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After Iranian Ballistic Missile Tests, EU & UN Decide Against Imposing Sanctions

The European Union and the United Nations have delayed any decision to impose sanctions on Iran after the Islamic Republic and its allies argued that its ballistic missile tests last week don’t violate the UN Security Council resolution that implemented last year’s nuclear deal, The Wall Street Journal reported (Google link) Monday.

Russian Ambassador to the UN Vitaly Churkin declared on Monday that the ballistic missile launches were not violations of Resolution 2231, which was passed after the nuclear deal was signed last July. Churkin argued that the relevant language in the resolution is non-binding. The Russian position mirrors the Iranian view that the ballistic missile restrictions in Resolution 2231 are a weakened and non-binding version of Resolution 1929, the previous UN resolution on Iran’s ballistic missile activity. China agreed with that interpretation as well.

UN Resolution 1929 stated that “Iran shall not undertake any activity related to ballistic missiles.” This resolution was, however, folded into the new resolution with different wording. Instead of consistently asserting that Iran “shall not” undertake these activities, Resolution 2231 “calls upon Iran not to undertake any activity related to ballistic missiles designed to be capable of delivering nuclear weapons.”

When Resolution 2231 passed the Security Council last July, members of Congress argued that the Obama administration had acquiesced to Russian and Iranian demands and allowed the language to be weakened. On Monday, Russia’s ambassador argued, “A call is different from a ban so legally you cannot violate a call, you can comply with a call or you can ignore the call, but you cannot violate a call. The legal distinction is there.”

While the Security Council ended up criticizing Iran for the tests, saying it damaged the “peaceful environment” created by the nuclear deal, it said that it needed more technical information to determine whether the test violated Resolution 2231, which was passed after the nuclear deal was signed.

Reporters pressed State Department spokesperson John Kirby on Monday about his statement last week Iran launching ballistic missiles would be in violation of Resolution 2231. Veteran journalist Arshad Mohammed of Reuters stated, “So, last week, you argued that it was a violation. Now, you are using very different language, that it is not consistent with — or that it is in defiance of. Why did you say it was a violation last week, unless you were certain that it was a violation? And why have you changed the language to, ‘not consistent with’ and ‘in defiance of?’” Kirby would not say that Iran’s activities violated the resolution, only that Iran is “still not acting in accordance with their obligations.”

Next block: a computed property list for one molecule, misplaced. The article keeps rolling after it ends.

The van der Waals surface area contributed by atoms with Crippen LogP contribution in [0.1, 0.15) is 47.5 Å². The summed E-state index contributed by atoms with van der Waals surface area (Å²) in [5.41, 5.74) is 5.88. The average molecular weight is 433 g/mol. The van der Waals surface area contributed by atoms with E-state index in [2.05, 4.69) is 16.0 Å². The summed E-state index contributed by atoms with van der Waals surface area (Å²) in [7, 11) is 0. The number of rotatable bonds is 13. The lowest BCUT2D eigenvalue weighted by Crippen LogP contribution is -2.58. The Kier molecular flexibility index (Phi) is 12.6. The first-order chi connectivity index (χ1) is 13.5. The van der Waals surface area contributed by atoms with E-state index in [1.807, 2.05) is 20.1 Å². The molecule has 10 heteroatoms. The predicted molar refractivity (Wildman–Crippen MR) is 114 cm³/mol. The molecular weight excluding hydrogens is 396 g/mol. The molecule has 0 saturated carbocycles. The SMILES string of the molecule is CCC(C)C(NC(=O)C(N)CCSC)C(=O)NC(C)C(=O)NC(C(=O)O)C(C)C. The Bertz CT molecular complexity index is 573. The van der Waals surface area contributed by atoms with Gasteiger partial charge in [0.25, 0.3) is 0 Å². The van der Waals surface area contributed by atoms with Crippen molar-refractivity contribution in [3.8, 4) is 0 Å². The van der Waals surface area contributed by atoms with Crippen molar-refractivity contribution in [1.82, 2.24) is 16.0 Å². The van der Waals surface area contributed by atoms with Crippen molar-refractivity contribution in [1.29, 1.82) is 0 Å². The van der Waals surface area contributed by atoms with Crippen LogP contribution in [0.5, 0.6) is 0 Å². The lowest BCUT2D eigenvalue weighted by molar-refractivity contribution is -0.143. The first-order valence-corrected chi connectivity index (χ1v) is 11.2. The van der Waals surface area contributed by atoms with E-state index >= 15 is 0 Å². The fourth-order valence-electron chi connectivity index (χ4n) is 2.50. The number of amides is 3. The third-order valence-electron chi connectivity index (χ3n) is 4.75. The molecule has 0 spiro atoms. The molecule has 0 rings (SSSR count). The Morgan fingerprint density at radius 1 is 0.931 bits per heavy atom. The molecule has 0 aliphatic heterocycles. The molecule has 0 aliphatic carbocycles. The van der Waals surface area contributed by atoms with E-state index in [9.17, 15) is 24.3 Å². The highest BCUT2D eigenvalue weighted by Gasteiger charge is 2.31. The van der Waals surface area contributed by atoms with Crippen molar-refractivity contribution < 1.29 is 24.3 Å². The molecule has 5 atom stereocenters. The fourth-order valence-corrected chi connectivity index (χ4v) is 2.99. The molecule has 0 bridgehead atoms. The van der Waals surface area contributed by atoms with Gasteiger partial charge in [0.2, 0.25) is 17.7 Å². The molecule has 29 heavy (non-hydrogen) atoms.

European Union foreign policy chief Federica Mogherini also said after a meeting of the EU’s foreign ministers on Monday that while they discussed the missile tests, “When it comes to EU sanctions, the issue was not raised and no member state asked for or submitted proposals in this respect.”

Iran has fired five ballistic missiles since Resolution 2231 was passed. Following the latest launch, Rep. Ted Deutch (D-Fla.) released a statement asserting, “If the United Nations does not finally take action against these illegal missile tests, it once again calls into question the willingness to take action against Iranian violations of the nuclear agreement.” Rep. John K. Delaney (D-Md.), who has introduced legislation called the Iran Ballistic Missile Prevention and Sanctions Act, said that “Iran’s ballistic missile tests this week show the need for stricter sanctions and for hyper vigilance.”

[Photo: Jay Reed / Flickr ]